In mitigation, it was highlighted that the accused was generally a person of good character. It was submitted that the offences were out of character and committed because he was intoxicated. The prosecution there highlighted that the accused’s intoxication was an aggravating factor in light of Wong Hoi Len. Significantly, the prosecution argued that it is only in exceptional circumstances that intoxication can be a mitigating factor and that due to public deterrence reasons, it is likely that it may only refer to circumstances where the accused may have consumed alcohol involuntarily.

The Court did not consider the facts of this case “special or exceptional” so that the accused’s self-intoxication was a mitigating or neutral factor and held that it aggravated the seriousness of the offence for the following reasons:

  1. First, the accused “had recklessly and irresponsibly consumed copious amounts of alcohol that evening without due regard for the consequences.” He engaged in three separate drinking sessions and had wilfully consumed much more alcohol than what he was ordinarily accustomed to;
  2. Second, the accused “went on an indiscriminate spree of criminal activity and in the process of which he caused hurt to one person and several other people were subjected to fear of physical harm.” The accused also put the occupants of the room in fear.

The Court in Son Myungdu held that intoxication in that case was an aggravating factor only because the accused’s intoxication had “terrifying” consequences for the victim and the other people he encountered. Thus, while not referencing it specifically, the Court in Son Myungdu applied the holding of Wong Hoi Len where it was held that to cause the victim alarm or terror while intoxicated would be a further aggravating factor, separate and distinct from the mere fact of being intoxicated. Thus, Son Myungdu illustrates that Wong Hoi Len does not stand for the proposition that intoxication must in every case be viewed as an aggravating factor.

Intoxication May Explain the Commission of an Offence in Certain Cases

This was precisely the approach taken in a number of other authorities following Wong Hoi Len. A review of the authorities illustrates that while an accused’s voluntary intoxication is not a mitigating factor; it is not an aggravating factor in all cases. Rather, the fact that an accused was voluntarily intoxicated at the time of the offence may considered an explanation for the commission of the offence, in circumstances where the offence appears to be entirely out of the accused’s character.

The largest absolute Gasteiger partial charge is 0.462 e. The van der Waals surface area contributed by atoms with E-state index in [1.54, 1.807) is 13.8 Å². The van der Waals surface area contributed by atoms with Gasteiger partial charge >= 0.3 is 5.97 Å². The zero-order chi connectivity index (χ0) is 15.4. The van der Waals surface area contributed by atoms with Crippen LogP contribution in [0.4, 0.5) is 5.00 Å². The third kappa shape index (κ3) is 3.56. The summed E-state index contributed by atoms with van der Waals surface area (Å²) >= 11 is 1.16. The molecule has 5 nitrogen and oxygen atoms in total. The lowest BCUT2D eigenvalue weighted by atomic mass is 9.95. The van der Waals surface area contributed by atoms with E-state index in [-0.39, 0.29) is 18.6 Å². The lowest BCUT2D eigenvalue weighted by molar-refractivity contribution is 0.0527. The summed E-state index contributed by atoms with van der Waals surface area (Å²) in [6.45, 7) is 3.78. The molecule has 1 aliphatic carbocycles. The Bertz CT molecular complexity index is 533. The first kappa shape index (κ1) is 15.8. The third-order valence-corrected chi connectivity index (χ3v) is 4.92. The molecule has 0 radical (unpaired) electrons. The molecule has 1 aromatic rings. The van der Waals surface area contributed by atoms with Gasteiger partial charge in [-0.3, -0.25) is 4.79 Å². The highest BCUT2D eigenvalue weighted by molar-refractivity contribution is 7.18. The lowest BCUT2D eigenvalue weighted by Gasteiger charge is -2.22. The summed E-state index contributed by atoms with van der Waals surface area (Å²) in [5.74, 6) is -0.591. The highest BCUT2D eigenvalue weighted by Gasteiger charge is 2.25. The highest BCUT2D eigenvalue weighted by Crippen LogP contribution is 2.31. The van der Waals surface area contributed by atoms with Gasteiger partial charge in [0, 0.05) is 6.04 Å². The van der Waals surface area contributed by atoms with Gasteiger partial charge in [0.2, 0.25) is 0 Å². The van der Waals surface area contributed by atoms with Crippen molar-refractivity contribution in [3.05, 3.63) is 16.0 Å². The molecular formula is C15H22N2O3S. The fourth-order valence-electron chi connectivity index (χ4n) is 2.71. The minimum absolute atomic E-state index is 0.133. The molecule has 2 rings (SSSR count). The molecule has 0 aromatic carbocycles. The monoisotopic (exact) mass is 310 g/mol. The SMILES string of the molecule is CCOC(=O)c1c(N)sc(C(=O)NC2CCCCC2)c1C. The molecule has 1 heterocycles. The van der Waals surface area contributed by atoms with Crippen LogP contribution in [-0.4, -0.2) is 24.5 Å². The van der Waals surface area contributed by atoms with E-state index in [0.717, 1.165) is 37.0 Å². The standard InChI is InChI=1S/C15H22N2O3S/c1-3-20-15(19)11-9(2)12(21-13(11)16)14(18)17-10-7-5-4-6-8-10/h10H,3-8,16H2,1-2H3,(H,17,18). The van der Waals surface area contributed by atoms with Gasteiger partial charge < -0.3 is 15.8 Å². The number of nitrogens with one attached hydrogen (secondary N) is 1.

Thus in PP v Gurvail Singh Dhot [2009] SGDC 147 the accused was behaving in a rowdy manner outside a pub. When police arrived and pinned him down, the accused bit the victim police officer in the left rib. The accused was charged with an affray, public disorder and using criminal force on a public servant.

In sentencing, the Court expressly considered the fact that police officers should be protected while executing their duty at cases of violence against such officers should be punished robustly. The Court did not take the view that the mere fact that the accused was intoxicated was an aggravating factor. Rather, the Court considered intoxication as a fact which explained the conduct of the accused.

In PP v Quek Keng Siang Billy [2014] SGDC 285, the accused admitted using criminal force on a public servant by spitting in the face of a police officer and a charge for disorderly behaviour for using vulgarities at police officers. The court accepted that offences being committed impulsively without premeditation was a mitigating factor. The accused was intoxicated and the court was hesitant to hold that as a mitigating factor—but left the door open on this point:

“The accused had been drinking (see SOF paragraph [3]). The fact that the accused was intoxicated at the time of the commission of the offences cannot be a mitigating factor. It is well established that intoxication as a mitigating factor is likely to be regarded with scepticism by the Courts. Only in exceptional cases where it is shown affirmatively the offences were committed under the influence of alcohol was out of character, the court may regard it as an explanation and a mitigating factor. This is not the case here.” [Emphasis added.]